If you recently moved to Texas, and your dissolution of marriage or divorce decree was finalized in another state AND you need help modifying or enforcing that decree, contact a Texas family law attorney for advice. What generally happens in these cases is the attorney can help you enforce a decree from the state where the divorce or dissolution originally occurred. However, if neither party currently resides in that state, the attorney may be able to help you get the court to transfer the entire file over to Texas.

In some states, fault grounds matter when it comes to dissolution vs divorce

The question of fault does come up in some states that view divorce vs dissolution differently.

Depending on the state, a marriage dissolution may not be an option and a divorce action may be required if the court finds one of the parties is at fault for the divorce. Fault grounds also vary from state to state, but some examples include family violence, cruelty, abandonment and substance abuse, among other faults.

For the record, Texas is a no-fault divorce state, so you don’t need to prove a party was at fault in order to get a divorce. If you want to get a divorce, you can get a divorce. Heck, if you want to get a divorce and call it a dissolution divorce, have at it! That being said, fault grounds can come into play when it comes to dividing a marital estate in Texas.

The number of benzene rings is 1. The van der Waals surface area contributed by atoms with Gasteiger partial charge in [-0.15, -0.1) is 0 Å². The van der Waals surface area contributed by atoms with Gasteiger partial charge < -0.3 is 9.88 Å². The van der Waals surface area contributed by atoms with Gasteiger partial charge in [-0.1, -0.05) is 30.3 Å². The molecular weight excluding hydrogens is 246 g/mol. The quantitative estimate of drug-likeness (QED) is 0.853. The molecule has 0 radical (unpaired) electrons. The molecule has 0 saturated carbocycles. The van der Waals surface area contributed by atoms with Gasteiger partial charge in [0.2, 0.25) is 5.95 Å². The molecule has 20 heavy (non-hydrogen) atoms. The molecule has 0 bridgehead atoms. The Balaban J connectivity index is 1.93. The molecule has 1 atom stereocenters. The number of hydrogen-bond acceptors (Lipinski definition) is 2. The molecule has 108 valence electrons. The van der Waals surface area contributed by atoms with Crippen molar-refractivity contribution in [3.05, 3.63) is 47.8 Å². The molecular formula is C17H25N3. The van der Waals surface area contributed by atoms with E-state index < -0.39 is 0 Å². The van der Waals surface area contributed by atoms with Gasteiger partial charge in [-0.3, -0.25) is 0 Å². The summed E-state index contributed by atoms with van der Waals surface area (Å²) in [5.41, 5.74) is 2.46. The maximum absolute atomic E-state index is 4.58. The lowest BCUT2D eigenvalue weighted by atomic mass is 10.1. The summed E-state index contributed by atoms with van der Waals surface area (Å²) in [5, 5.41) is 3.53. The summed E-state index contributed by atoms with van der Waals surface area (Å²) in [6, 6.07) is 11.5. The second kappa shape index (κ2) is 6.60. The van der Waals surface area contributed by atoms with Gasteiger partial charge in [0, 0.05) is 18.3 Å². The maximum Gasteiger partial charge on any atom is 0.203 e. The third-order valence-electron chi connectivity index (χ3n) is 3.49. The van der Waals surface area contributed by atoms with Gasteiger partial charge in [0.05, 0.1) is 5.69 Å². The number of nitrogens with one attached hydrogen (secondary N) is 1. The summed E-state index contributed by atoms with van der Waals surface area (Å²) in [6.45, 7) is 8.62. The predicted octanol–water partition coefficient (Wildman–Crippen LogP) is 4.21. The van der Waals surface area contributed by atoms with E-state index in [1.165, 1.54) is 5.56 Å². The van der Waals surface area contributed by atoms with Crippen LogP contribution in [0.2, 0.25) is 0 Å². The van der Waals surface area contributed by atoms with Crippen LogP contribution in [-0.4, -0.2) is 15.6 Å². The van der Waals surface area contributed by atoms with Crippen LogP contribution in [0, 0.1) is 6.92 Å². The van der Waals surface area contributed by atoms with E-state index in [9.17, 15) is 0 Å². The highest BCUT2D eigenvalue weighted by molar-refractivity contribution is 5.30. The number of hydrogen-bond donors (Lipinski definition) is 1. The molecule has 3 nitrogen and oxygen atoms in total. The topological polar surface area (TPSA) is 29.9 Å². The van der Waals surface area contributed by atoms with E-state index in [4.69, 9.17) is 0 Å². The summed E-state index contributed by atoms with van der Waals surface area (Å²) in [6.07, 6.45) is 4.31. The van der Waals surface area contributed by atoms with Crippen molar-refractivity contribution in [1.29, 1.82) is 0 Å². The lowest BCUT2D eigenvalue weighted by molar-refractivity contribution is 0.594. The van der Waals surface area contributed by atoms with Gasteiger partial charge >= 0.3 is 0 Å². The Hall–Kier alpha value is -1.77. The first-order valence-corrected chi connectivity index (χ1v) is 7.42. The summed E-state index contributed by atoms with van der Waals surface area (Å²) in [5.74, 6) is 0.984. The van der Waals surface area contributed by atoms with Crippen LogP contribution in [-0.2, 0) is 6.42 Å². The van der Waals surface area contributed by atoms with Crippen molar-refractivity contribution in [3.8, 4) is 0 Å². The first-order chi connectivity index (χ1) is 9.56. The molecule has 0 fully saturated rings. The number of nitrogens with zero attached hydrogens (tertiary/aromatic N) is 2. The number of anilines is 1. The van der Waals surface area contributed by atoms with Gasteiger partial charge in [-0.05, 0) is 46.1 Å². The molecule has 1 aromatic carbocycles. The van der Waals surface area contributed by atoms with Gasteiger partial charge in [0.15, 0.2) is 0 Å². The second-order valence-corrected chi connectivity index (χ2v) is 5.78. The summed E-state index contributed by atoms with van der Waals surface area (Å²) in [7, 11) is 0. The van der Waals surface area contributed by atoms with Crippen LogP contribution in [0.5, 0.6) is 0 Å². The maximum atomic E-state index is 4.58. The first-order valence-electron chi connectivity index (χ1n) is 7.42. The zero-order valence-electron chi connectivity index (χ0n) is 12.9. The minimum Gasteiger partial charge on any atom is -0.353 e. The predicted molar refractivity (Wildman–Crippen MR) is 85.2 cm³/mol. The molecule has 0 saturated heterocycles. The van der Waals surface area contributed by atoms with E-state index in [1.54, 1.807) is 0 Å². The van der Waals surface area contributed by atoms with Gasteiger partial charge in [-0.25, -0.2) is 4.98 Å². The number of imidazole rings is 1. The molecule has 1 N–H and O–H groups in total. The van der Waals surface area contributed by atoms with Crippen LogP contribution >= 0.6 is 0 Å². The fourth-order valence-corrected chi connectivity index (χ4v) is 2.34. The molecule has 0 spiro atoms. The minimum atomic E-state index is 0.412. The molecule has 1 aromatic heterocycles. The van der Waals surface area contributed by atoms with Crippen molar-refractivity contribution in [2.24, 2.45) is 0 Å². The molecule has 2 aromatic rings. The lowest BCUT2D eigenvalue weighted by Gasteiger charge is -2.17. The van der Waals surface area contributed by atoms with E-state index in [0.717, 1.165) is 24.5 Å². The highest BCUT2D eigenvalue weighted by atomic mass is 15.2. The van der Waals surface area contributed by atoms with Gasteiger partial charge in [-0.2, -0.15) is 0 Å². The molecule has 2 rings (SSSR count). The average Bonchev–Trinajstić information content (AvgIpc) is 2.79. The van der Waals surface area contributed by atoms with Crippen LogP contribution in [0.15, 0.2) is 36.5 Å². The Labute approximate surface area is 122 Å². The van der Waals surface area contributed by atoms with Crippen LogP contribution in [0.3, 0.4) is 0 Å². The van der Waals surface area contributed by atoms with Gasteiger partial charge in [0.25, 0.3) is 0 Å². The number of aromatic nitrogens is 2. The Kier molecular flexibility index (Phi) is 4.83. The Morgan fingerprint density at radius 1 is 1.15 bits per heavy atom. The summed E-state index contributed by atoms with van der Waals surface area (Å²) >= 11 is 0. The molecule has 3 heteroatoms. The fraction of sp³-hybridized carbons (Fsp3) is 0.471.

Texas is a community property state, which means all property acquired during a marriage (except separate property) is subject to “just and right” division upon divorce. If one spouse can prove the other party behaved in an egregious fashion and is at fault for the divorce, the court may award that spouse a larger share of the marital estate.

If you dont live in Texas and are wondering what is the difference between divorce and dissolution of marriage, contact a family law attorney in the state where you reside to learn more about your options.

Back to semantics, the term dissolution can be used in various ways

Merriam Webster dictionary defines dissolution as:

The act or process of dissolving, such as: